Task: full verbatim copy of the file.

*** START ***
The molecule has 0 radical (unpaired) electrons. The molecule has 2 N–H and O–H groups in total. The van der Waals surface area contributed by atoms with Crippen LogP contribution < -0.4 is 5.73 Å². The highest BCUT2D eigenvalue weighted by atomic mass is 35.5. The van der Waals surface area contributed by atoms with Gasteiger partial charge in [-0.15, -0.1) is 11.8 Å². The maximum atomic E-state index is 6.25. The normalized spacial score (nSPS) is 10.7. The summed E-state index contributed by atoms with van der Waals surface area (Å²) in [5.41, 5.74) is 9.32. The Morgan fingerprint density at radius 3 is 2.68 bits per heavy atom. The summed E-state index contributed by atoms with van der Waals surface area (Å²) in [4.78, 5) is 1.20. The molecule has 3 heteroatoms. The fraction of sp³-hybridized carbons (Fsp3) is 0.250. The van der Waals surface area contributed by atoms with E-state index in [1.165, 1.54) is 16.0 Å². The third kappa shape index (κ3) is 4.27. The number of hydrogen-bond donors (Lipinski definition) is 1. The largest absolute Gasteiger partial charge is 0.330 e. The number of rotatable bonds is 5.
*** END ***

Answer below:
The molecule has 0 radical (unpaired) electrons. The molecule has 2 N–H and O–H groups in total. The van der Waals surface area contributed by atoms with Crippen LogP contribution < -0.4 is 5.73 Å². The highest BCUT2D eigenvalue weighted by atomic mass is 35.5. The van der Waals surface area contributed by atoms with Gasteiger partial charge in [-0.15, -0.1) is 11.8 Å². The maximum atomic E-state index is 6.25. The normalized spacial score (nSPS) is 10.7. The summed E-state index contributed by atoms with van der Waals surface area (Å²) in [5.41, 5.74) is 9.32. The Morgan fingerprint density at radius 3 is 2.68 bits per heavy atom. The summed E-state index contributed by atoms with van der Waals surface area (Å²) in [4.78, 5) is 1.20. The molecule has 3 heteroatoms. The fraction of sp³-hybridized carbons (Fsp3) is 0.250. The van der Waals surface area contributed by atoms with E-state index in [1.165, 1.54) is 16.0 Å². The third kappa shape index (κ3) is 4.27. The number of hydrogen-bond donors (Lipinski definition) is 1. The largest absolute Gasteiger partial charge is 0.330 e. The number of rotatable bonds is 5.